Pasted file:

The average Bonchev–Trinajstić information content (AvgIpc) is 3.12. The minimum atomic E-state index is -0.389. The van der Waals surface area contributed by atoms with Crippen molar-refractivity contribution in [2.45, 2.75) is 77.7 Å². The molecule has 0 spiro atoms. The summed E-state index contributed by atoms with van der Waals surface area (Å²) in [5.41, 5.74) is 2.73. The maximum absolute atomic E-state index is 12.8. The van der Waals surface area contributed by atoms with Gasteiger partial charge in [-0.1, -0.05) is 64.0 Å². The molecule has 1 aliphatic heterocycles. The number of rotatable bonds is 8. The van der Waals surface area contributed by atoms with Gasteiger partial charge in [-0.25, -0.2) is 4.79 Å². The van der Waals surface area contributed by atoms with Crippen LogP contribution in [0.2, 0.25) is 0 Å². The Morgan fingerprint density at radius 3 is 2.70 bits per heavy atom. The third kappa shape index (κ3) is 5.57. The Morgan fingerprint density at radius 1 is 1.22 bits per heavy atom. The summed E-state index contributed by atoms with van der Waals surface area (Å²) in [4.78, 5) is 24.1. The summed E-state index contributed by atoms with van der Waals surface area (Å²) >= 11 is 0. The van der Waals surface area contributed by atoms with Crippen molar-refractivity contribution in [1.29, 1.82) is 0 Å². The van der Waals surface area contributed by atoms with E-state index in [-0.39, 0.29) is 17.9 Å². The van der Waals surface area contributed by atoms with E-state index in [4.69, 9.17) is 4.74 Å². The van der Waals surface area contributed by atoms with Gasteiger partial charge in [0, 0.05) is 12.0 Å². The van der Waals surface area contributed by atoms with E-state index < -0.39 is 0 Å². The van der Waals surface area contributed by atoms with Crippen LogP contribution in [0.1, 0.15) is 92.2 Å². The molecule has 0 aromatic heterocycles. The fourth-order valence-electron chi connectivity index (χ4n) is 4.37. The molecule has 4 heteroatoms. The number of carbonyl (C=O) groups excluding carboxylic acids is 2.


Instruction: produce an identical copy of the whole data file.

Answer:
The average Bonchev–Trinajstić information content (AvgIpc) is 3.12. The minimum atomic E-state index is -0.389. The van der Waals surface area contributed by atoms with Crippen molar-refractivity contribution in [2.45, 2.75) is 77.7 Å². The molecule has 0 spiro atoms. The summed E-state index contributed by atoms with van der Waals surface area (Å²) in [5.41, 5.74) is 2.73. The maximum absolute atomic E-state index is 12.8. The van der Waals surface area contributed by atoms with Gasteiger partial charge in [-0.1, -0.05) is 64.0 Å². The molecule has 1 aliphatic heterocycles. The number of rotatable bonds is 8. The van der Waals surface area contributed by atoms with Gasteiger partial charge in [-0.25, -0.2) is 4.79 Å². The van der Waals surface area contributed by atoms with Crippen LogP contribution in [0.2, 0.25) is 0 Å². The Morgan fingerprint density at radius 3 is 2.70 bits per heavy atom. The third kappa shape index (κ3) is 5.57. The Morgan fingerprint density at radius 1 is 1.22 bits per heavy atom. The summed E-state index contributed by atoms with van der Waals surface area (Å²) in [4.78, 5) is 24.1. The summed E-state index contributed by atoms with van der Waals surface area (Å²) >= 11 is 0. The van der Waals surface area contributed by atoms with Crippen molar-refractivity contribution in [1.29, 1.82) is 0 Å². The van der Waals surface area contributed by atoms with E-state index in [-0.39, 0.29) is 17.9 Å². The van der Waals surface area contributed by atoms with E-state index in [4.69, 9.17) is 4.74 Å². The van der Waals surface area contributed by atoms with Gasteiger partial charge in [0, 0.05) is 12.0 Å². The van der Waals surface area contributed by atoms with E-state index < -0.39 is 0 Å². The van der Waals surface area contributed by atoms with Crippen LogP contribution in [0.1, 0.15) is 92.2 Å². The molecule has 0 aromatic heterocycles. The fourth-order valence-electron chi connectivity index (χ4n) is 4.37. The molecule has 4 heteroatoms. The number of carbonyl (C=O) groups excluding carboxylic acids is 2.